Nicholas Hyett 14 December 2018
High quality companies should always be front of mind when it comes to investing. But when times are tough, quality counts more than ever. A high quality company should be able to weather a downturn, and take advantage of opportunities that allow it to make the most of the recovery.
With Brexit and global trade wars rocking the stock market, we thought it would be helpful to outline what we look for in a quality company.
The first number you see in a company’s financial statements is revenue. It simply tells you the value of goods or services sold.
Companies that can keep revenue healthy even when times are tough should perform relatively well in a downturn. There are several ways they can do that.
The first, and perhaps most obvious, is through long contracts with high quality customers. That could be leases on properties or contracts to build new warships. While new tenants or contracts need to be won from time to time, payment in any given year isn’t overly dependent on the economic cycle.
Consumer goods businesses can benefit from something similar.
Theoretically we could all give up soft drinks and stick to tap-water if wider economic conditions called for a round of belt-tightening. Realistically though a 60p can of Coca-Cola doesn’t dent the bank balance all that much, and things have to get very bad before these kinds of everyday luxuries are out of reach for most people.
That can make branded consumer staples, from soft drinks to shampoo and cigarettes, a pretty attractive place to be when times get tough.
Cash is king
There’s a saying in investing that “Sales are vanity, profits are sanity, but cash is reality”.
Huge sales don’t guarantee huge profits. Carillion’s final set of half year results showed underlying profits of just £50m on revenue of £2.5bn. When margins are that low even a small fall in revenue can wipe out profits altogether. It also suggests there’s not much setting a company apart from its competitors.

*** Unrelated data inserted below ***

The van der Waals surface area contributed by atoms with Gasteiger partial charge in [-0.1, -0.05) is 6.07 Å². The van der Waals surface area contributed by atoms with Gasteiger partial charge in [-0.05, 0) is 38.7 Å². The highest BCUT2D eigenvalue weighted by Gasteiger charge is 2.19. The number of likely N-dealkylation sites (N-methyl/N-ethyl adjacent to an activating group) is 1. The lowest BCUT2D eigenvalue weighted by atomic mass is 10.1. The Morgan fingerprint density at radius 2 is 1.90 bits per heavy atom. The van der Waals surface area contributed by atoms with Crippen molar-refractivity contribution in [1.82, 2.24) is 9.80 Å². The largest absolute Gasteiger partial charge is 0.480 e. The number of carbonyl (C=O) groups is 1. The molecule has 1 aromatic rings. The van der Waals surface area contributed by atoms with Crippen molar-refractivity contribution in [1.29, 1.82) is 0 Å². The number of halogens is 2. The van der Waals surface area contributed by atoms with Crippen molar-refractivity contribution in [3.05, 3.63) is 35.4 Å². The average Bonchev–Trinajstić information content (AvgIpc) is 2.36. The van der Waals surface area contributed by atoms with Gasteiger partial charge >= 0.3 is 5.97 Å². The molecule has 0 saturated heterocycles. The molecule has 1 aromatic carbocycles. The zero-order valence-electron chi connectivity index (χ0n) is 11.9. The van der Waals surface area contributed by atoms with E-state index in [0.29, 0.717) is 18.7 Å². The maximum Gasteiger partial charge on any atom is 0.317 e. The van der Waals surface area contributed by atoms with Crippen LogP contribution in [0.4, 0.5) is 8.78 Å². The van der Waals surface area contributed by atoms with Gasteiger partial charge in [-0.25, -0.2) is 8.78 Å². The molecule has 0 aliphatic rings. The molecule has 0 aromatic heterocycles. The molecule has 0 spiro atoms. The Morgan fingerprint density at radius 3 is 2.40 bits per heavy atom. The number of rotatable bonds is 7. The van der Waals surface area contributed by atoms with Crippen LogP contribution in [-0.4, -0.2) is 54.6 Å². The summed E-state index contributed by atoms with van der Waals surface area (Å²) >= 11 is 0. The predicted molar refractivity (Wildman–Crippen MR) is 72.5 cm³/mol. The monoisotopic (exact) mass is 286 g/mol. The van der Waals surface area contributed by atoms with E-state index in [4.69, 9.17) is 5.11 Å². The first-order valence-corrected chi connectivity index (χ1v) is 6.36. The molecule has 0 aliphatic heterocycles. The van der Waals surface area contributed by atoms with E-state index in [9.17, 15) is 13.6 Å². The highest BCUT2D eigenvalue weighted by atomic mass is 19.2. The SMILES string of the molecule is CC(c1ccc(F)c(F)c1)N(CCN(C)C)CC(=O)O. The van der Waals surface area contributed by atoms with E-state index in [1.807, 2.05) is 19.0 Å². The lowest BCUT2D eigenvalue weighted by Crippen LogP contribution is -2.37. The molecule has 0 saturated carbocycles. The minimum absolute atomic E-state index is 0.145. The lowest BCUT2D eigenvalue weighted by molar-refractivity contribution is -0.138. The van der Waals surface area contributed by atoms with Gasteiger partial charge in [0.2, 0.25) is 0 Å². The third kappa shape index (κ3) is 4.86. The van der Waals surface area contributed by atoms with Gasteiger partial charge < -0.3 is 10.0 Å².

A healthy margin provides room for error, but also means customers value the product, and are prepared to pay over the odds for it.
Unilever, which makes branded products from Domestos to Dove, can deliver an operating margin of 18.6%, while McBride, which manufactures own brand cleaning products for supermarkets, managed just 5.5%. Consumers are prepared to pay over the odds for branded products, but not for supermarket own brands.
However, even profits aren’t as reliable as they might seem at first glance. Accounting rules mean it’s possible to recognise a profit before you’ve actually received the money. That’s perfectly sensible in lots of cases, but also creates the potential for accounts to stray from economic reality.
That’s not the case with cash.
Cash is the money actually in the bank, and is much more black and white. Companies that are good at turning profits into cold hard cash, often don’t need to reinvest heavily to generate more profits. And those capital light models mean profits are more likely to reach shareholders.
A good measure here is to compare operating profits with operating cash flow – known as cash conversion. Ideally you’d like a high proportion of operating profits to turn up in operating cash flow (you can find both numbers in half year and full year company statements).
Some tech companies, like Rightmove, that have low capital requirements can post a cash conversion of around 100%.
High margin businesses with good cash conversion have options, as long as that cash isn’t tied up servicing debt.
Debt can be a killer in a downturn.
Even the most reliable revenues will fluctuate from time to time. High margins will sometimes shrink and cash conversion can slip. In short, cash profits are uncertain.
Debt isn’t. Whether the economy is booming or crashing, lenders always want their pound of flesh.
Now, debt’s not all bad. Far from it. It can fund expansion and help turbo charge returns for shareholders by doing so at a lower cost than issuing new shares. But heavily indebted companies can struggle if profits disappear in a downturn.
High interest payments can restrict investment and might mean dividends are cut as management look to get the balance sheet back under control. If debt gets really out of hand companies could be forced to come to shareholders for a bailout.
When the going gets tough
There’s no such thing as a dead cert in investing. But we think a focus on quality will help get the most out of your money even when times are tough.
Companies whose revenues are dependable even in the bad times, have healthy margins and good cash generation should be good investments over the long term. Throw in a balance sheet with little or no debt, and management have the best possible chance of thriving regardless of the conditions.
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